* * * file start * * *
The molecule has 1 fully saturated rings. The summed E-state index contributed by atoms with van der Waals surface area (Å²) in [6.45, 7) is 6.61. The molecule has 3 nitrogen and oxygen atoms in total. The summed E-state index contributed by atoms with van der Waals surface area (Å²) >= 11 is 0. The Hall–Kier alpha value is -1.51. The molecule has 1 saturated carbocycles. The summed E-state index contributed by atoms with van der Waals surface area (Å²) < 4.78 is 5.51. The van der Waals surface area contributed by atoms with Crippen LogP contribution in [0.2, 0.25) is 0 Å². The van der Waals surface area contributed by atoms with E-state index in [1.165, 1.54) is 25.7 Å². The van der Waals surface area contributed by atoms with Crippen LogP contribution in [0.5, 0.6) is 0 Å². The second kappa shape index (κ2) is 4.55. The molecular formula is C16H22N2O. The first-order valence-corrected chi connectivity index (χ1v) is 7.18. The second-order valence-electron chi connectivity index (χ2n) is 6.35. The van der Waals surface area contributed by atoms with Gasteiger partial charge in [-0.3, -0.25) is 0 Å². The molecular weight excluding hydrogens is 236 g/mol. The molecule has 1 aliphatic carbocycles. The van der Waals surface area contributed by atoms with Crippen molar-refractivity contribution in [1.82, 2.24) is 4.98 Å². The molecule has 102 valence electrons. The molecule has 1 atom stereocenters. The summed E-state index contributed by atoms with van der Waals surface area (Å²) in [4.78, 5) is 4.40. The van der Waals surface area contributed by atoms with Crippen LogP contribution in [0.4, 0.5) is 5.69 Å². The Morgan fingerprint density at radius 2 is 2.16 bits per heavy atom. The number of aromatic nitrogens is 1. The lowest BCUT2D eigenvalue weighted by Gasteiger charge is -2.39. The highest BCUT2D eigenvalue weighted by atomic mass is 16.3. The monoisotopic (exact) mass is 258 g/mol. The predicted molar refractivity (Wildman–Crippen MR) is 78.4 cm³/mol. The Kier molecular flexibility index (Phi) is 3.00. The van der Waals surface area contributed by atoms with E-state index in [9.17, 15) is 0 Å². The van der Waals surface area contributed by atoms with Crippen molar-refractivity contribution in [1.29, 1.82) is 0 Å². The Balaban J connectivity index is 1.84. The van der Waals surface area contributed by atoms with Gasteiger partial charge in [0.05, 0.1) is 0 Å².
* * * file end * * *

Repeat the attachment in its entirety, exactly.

The molecule has 1 fully saturated rings. The summed E-state index contributed by atoms with van der Waals surface area (Å²) in [6.45, 7) is 6.61. The molecule has 3 nitrogen and oxygen atoms in total. The summed E-state index contributed by atoms with van der Waals surface area (Å²) >= 11 is 0. The Hall–Kier alpha value is -1.51. The molecule has 1 saturated carbocycles. The summed E-state index contributed by atoms with van der Waals surface area (Å²) < 4.78 is 5.51. The van der Waals surface area contributed by atoms with Crippen LogP contribution in [0.2, 0.25) is 0 Å². The van der Waals surface area contributed by atoms with E-state index in [1.165, 1.54) is 25.7 Å². The van der Waals surface area contributed by atoms with Crippen LogP contribution in [0.5, 0.6) is 0 Å². The second kappa shape index (κ2) is 4.55. The molecular formula is C16H22N2O. The first-order valence-corrected chi connectivity index (χ1v) is 7.18. The second-order valence-electron chi connectivity index (χ2n) is 6.35. The van der Waals surface area contributed by atoms with Gasteiger partial charge in [-0.3, -0.25) is 0 Å². The molecular weight excluding hydrogens is 236 g/mol. The molecule has 1 aliphatic carbocycles. The van der Waals surface area contributed by atoms with Crippen molar-refractivity contribution in [1.82, 2.24) is 4.98 Å². The molecule has 102 valence electrons. The molecule has 1 atom stereocenters. The summed E-state index contributed by atoms with van der Waals surface area (Å²) in [4.78, 5) is 4.40. The van der Waals surface area contributed by atoms with Crippen LogP contribution in [0.4, 0.5) is 5.69 Å². The Morgan fingerprint density at radius 2 is 2.16 bits per heavy atom. The number of aromatic nitrogens is 1. The lowest BCUT2D eigenvalue weighted by Gasteiger charge is -2.39. The highest BCUT2D eigenvalue weighted by atomic mass is 16.3. The monoisotopic (exact) mass is 258 g/mol. The predicted molar refractivity (Wildman–Crippen MR) is 78.4 cm³/mol. The Kier molecular flexibility index (Phi) is 3.00. The van der Waals surface area contributed by atoms with E-state index in [9.17, 15) is 0 Å². The van der Waals surface area contributed by atoms with Crippen molar-refractivity contribution in [1.29, 1.82) is 0 Å². The Balaban J connectivity index is 1.84. The van der Waals surface area contributed by atoms with Gasteiger partial charge in [0.05, 0.1) is 0 Å².